LynDee Walker grew up in the land of stifling heat and amazing food most people call Texas, and wanted to be Lois Lane from the time she could say the words “press conference.” An award-winning journalist, LynDee traded cops and deadlines for burp cloths and onesies when her oldest child was born. Writing the Headlines in High Heels mysteries gives her the best of both worlds.
LynDee is a member of Sisters in Crime and James River Writers. BURIED LEADS is the second novel in her Headlines in High Heels mystery series. Her debut, FRONT PAGE FATALITY, is an amazon multi-chart #1 bestseller. Nichelle Clarke’s next adventure, a novella in the anthology HEARTACHE MOTEL, will be on sale December 10, 2013.
LynDee adores her family, her readers, and enchiladas. She often works out tricky plot points while walking off the enchiladas. She lives in Richmond, Virginia, where she is working on her next novel.
The first person account, tangents and all
I live a blessed life.
I was raised by a very loving, slightly crazy (southern crazy — the kind we smile at affectionately and brag about a little) mom who worked tirelessly to make our little house a home and give me everything I might have ever wanted.
I spent most of my formative years with my nose in a book, often some incarnation of Nancy Drew or something with Judy Blume or Laura Ingalls Wilder on the spine. As I got older, I moved on to Agatha Christie and Stephen King.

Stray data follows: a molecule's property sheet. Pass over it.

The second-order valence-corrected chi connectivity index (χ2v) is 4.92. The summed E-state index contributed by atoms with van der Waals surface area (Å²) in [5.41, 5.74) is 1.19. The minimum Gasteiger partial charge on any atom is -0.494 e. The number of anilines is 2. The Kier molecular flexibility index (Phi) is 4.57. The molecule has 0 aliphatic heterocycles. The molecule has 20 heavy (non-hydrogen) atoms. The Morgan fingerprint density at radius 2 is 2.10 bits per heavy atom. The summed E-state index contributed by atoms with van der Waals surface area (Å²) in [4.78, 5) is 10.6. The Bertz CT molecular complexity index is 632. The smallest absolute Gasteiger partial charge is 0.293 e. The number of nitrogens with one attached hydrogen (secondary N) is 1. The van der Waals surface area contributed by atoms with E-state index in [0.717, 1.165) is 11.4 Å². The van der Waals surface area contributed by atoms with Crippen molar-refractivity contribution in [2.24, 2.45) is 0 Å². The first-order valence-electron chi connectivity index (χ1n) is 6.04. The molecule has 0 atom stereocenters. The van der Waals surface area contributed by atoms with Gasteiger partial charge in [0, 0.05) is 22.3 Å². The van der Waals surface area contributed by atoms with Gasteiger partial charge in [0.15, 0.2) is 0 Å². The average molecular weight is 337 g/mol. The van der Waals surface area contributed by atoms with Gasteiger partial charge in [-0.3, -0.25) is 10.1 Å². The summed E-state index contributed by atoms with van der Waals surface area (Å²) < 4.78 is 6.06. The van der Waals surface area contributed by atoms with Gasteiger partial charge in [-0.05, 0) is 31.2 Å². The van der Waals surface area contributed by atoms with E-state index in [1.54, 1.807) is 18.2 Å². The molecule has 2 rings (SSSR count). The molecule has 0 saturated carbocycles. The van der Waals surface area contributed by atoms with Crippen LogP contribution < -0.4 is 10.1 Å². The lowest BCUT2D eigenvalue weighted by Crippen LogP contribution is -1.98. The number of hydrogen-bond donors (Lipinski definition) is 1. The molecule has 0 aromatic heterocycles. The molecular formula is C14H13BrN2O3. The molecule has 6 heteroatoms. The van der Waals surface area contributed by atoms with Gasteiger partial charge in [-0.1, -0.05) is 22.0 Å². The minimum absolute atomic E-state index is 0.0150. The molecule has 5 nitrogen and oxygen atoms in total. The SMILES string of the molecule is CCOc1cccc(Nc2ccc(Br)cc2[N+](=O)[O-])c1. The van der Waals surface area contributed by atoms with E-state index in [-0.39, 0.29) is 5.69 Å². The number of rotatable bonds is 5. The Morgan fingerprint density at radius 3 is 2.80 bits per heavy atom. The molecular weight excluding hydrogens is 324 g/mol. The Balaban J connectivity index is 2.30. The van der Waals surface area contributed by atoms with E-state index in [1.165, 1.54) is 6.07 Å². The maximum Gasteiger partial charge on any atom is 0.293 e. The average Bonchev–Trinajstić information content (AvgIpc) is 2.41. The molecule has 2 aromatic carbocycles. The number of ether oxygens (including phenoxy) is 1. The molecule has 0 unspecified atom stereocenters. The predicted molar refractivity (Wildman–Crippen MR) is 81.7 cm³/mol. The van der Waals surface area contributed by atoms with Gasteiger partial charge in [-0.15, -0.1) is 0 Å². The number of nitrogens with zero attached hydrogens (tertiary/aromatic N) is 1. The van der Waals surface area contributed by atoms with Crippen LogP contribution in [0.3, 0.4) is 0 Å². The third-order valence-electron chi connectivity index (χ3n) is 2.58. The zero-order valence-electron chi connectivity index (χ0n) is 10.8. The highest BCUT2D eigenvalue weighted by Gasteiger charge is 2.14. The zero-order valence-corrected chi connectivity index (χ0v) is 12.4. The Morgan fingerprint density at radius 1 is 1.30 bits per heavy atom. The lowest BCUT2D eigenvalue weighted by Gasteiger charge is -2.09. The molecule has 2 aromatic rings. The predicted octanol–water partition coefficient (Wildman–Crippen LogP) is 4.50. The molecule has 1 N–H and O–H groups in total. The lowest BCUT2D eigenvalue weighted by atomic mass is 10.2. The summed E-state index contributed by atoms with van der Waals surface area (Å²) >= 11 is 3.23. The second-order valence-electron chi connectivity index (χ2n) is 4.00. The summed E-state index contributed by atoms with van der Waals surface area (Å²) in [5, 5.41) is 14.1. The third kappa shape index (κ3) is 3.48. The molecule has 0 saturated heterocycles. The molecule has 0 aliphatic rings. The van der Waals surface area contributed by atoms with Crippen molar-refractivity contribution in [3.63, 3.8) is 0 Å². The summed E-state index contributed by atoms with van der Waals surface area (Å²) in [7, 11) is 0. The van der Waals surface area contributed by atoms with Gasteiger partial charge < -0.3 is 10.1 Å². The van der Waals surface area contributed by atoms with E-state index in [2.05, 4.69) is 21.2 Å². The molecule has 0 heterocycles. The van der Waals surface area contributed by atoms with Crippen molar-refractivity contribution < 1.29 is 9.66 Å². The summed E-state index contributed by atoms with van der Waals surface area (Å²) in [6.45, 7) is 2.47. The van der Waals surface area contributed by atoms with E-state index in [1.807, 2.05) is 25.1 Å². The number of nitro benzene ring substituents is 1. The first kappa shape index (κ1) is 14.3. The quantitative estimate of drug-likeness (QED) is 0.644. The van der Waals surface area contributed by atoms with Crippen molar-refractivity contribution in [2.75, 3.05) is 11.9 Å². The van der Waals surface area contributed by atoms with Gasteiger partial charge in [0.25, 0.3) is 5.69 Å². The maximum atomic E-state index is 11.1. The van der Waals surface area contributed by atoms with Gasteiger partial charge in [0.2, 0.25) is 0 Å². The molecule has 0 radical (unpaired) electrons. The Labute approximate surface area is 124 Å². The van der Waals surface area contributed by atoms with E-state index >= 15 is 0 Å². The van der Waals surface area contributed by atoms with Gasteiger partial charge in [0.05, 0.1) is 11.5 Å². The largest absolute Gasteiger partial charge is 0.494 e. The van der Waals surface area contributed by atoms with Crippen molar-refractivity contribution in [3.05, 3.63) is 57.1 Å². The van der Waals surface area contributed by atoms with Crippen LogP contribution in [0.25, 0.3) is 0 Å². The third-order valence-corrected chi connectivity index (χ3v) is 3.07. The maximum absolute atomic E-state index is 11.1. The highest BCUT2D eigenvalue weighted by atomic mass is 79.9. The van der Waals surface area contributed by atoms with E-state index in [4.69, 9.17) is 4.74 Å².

I’ve wanted to be a writer ever since I can remember. The day the journalism teacher at my high school had someone fetch me from my freshman health class to offer me a spot on the school newspaper staff was the happiest of that entire year.
It was the first step on my path to becoming a reporter. When I was a little girl, I settled on that goal because I thought Lois Lane had the coolest job ever, superhero cohort notwithstanding. As a teenager, I decided what I really wanted was to be Helen Thomas when I grew up.
I went to Washington, D.C. for a leadership program in my junior year of high school, and actually got to hear Helen speak at the national press club. My roommate pushed me to ask her a question. I got tongue-tied and flubbed it terribly. It was not a great moment.
I studied under some amazing journalists and professors in college, covered a speech by President Clinton, was named a Scripps-Howard Foundation scholar, and got a summer internship that became a part-time job. I landed my first two spots on finalist lists for major professional awards before I was a senior. Because of a series of articles I wrote for the campus paper that ended with our professors being paid on par with others in the region, I ended up with a namesake scholarship at my university while I was still a student there. And somewhere in there my mother decided it might be OK if I wasn’t the next Reba McEntire, because maybe I was a pretty good reporter, too.
I moved on to a job as the news editor at a paper in a farm town in north central Texas, and about a year later, I pitched the publisher a plan for a newspaper in my hometown. For several years, that paper was my baby. I also remember graduating college and getting married around that time, but it’s kind of a blur. I worked a lot. I covered the huge variety of topics that only small-town reporters do: misplaced graves, high-profile capital murder trials, serial criminals, zoning variances — my portfolio is nothing if not diverse. I thrived on it, and I’m pretty sure it came through in my work, because I won more awards.